His Manheim Township Black teammates call Matt Turman, not surprisingly, the Terminator.
Turman terminated St. Leo’s Cinderella story Monday night, driving in the winning run to give MT Black a 6-5 victory and the Midget championship of the 62nd LNP Tournament.
Turman’s seventh-inning, bases-loaded, one-out rip to left field – over a drawn-in infield and outfield – plated Tyler Stoltz, who had set the game-ending drama in motion
Tyler Deshong began the rally with a walk and Stoltz, Black’s cleanup hitter got the bunt sign from his coach, John Dochterman.
Instead, Stoltz lashed the first pitch he saw into the left field corner for a double.
“It still got the runner to third,” he offered, “so I did the job, I guess.”
It certainly put St. Leo in a real pickle, second and third and nobody out.
Andrew McVey was intentionally walked to set up a force at home, which St. Leo got when Frank Defilippo grounded to shortstop.
That moved Stoltz 90-feet closer to ending the game.
“(Matt) was hitting the ball well all night,” said Stoltz. “I had confidence he was going to get the big hit.”
Turman had put the ball in the air three times during the evening, with two fly outs to center and an RBI single to left in the middle of Black’s 4-run fourth-inning rally.
“I was thinking just get it to the outfield,” Turman said. “I looked for first pitch fastball, he gave me one, and I just put as much as I could into it.”
“We just ran out of magic, I guess,” said St. Leo coach Paul Jankowski, whose squad rode a pair of upsets to the championship game.
“We got that one (out) and I thought just one more, just one more. It just wasn’t meant to be.”
Earlier, it looked like maybe it would be St. Leo’s night.
They used a walk, an infield hit and a pair of fielding errors to post two first-inning runs.
They picked up a third run in the third inning as Travis Jankowski tripled off the wall in right field and Kevin Darby scored him on a first-pitch suicide squeeze bunt.
Darby was safe, but was nailed trying to steal second on a great throw by catcher Tyler Deshong.
The next batter, David Perales, singled and was also erased stealing by Deshong.
Instead of a budding rally, and momentum, St. Leo (9-6-1) had just the single score.
St. Leo made it 4-1 on Steve Remley’s fourth-inning single, a hit that chased an unusually ineffective Mark Jones, who got the start for Township.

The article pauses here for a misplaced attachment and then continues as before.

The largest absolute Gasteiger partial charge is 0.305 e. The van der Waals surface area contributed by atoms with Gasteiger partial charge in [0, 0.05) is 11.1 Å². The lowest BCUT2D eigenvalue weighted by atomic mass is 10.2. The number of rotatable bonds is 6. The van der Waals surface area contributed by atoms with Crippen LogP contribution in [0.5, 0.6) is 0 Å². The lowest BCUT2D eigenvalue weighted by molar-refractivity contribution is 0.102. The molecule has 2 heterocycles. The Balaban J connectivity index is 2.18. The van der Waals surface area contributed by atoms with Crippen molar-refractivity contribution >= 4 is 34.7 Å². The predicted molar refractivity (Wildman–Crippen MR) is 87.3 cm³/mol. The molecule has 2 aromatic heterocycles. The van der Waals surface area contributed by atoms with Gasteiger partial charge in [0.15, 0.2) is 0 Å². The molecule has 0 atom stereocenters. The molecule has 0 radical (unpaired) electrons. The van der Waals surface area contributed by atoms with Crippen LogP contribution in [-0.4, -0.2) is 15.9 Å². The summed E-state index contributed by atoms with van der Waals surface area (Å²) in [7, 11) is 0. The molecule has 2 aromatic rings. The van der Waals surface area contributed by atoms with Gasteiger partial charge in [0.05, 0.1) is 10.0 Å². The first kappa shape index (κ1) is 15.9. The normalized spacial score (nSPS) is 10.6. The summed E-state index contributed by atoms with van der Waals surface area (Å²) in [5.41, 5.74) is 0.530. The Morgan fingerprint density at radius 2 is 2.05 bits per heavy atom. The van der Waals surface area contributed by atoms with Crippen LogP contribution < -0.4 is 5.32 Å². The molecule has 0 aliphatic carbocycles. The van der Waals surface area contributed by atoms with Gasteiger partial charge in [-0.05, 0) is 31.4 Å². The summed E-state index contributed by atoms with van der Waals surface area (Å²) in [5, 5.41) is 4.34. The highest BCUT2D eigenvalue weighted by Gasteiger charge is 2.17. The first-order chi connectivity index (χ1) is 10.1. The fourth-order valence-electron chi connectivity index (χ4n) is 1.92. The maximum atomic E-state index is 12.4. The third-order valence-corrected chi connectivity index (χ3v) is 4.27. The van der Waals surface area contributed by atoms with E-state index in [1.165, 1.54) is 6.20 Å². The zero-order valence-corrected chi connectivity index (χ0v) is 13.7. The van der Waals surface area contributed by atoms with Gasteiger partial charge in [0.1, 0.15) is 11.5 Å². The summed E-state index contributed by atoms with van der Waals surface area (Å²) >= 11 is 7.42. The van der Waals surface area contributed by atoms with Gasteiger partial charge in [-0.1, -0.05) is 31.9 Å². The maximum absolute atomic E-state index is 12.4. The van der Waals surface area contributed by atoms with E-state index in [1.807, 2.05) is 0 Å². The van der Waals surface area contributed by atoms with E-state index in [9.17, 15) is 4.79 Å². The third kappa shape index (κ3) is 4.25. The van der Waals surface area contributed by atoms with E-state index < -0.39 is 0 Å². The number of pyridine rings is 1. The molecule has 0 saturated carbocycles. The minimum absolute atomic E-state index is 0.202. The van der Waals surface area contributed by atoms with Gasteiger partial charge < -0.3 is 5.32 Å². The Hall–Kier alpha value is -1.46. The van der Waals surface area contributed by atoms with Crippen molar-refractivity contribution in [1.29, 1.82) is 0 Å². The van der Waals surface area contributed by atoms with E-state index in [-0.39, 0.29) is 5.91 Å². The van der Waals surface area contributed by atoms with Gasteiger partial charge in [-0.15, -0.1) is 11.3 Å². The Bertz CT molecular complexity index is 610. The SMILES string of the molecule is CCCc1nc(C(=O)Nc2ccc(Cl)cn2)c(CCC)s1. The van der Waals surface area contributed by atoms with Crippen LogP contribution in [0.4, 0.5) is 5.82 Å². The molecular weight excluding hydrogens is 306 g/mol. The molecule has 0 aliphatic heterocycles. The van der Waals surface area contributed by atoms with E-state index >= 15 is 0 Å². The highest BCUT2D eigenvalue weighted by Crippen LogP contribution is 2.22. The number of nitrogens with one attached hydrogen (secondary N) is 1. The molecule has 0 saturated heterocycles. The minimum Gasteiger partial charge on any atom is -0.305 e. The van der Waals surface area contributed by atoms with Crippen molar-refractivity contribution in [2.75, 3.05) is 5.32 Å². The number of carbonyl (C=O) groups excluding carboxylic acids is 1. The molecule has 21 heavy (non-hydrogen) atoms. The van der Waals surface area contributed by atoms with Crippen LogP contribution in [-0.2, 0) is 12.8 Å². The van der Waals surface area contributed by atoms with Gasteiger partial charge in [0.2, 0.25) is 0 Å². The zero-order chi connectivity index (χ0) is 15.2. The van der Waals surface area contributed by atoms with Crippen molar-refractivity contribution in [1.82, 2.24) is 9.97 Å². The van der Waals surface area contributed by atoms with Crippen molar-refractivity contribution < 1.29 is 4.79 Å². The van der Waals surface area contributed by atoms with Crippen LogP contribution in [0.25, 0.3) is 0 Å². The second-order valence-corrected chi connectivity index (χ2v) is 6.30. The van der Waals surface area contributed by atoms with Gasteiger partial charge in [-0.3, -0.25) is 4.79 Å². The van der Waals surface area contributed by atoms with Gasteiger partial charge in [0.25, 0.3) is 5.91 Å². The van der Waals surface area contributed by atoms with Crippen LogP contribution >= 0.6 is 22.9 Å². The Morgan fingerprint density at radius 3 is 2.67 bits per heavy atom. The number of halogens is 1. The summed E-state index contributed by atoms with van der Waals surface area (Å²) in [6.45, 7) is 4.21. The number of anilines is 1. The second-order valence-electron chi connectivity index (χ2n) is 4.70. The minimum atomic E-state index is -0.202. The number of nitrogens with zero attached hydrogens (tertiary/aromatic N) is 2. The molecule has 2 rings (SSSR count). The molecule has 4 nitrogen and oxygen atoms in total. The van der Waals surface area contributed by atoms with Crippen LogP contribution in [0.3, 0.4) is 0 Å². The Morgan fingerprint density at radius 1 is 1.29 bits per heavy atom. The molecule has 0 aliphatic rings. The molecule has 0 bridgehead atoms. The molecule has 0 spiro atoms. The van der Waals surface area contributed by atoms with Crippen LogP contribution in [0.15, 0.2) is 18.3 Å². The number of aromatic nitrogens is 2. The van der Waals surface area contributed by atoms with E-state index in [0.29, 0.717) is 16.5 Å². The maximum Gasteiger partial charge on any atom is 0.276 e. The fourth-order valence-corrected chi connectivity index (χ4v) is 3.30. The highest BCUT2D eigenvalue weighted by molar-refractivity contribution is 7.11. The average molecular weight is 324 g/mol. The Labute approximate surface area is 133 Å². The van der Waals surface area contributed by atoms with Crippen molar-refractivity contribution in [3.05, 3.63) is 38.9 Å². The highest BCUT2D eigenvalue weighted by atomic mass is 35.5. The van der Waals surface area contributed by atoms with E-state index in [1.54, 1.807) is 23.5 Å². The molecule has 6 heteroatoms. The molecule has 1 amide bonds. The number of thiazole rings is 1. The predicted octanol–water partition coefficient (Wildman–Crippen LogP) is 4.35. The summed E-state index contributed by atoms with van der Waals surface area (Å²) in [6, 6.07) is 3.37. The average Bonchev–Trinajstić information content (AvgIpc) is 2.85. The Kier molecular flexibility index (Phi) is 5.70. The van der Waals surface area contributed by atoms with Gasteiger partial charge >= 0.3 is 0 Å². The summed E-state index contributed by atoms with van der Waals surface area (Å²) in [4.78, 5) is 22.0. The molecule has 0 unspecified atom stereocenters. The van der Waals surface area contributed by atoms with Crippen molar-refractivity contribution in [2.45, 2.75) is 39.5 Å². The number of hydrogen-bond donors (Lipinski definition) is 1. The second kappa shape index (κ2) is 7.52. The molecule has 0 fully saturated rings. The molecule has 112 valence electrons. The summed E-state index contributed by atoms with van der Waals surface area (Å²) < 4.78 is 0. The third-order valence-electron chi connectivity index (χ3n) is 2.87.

But Black coach John Dochterman knew his team had dodged a big bullet in the third.
“A two or three-run inning would’ve done us in, probably,” he said.
“The key was, they were only (scoring) single runs,” he continued. “We were only half a rally away from anything.”
In their half of the fourth, Township (17-4) got a full rally.
Black’s Andrew McVey had broken St. Leo’s 15-inning scoreless string with a first inning RBI single, but St. Leo starter Steve Darrenkamp seemed in command as he retired Township on popups and lazy fly balls.
However, he was also nursing a sore arm and when Township opened the fourth inning with a walk and two singles, Darrenkamp was gone.
Township would eventually score four runs, a rally identical to the one thrown at Lititz on Sunday night, taking a 5-4 lead.
“Sooner or later,” said Dochterman with no conceit, “we’re going to get you. You can’t hold a good team down.”
“We’ve hit the ball well all season,” Turman added. “We were confident (if) we hit the ball … we’ll get it done.”
The first of two keys to Township’s win was the stellar relief of Chris Thorsen, who picked up the win with 3 1/3 innings of no-hit ball.
“I’d been watching the game, to get a feel for where the umpire was calling strikes,” said Thorsen, who threw a 50/50 mix of curves and fastballs.
He threw 27 strikes on 38 pitches, silencing St. Leo’s bats.
St. Leo did reach Thorsen for an unearned run on Deshong’s passed ball, a run that tied the game in the fifth.
It was the only flub on the night for the catcher known as “Javy” – an obvious homage to one-time Atlanta Braves standout Javy Lopez.
Deshong’s play behind the plate was the second key and he denied St. Leo once more in the sixth when he picked courtesy runner Devon Dombrowski off first on a missed bunt.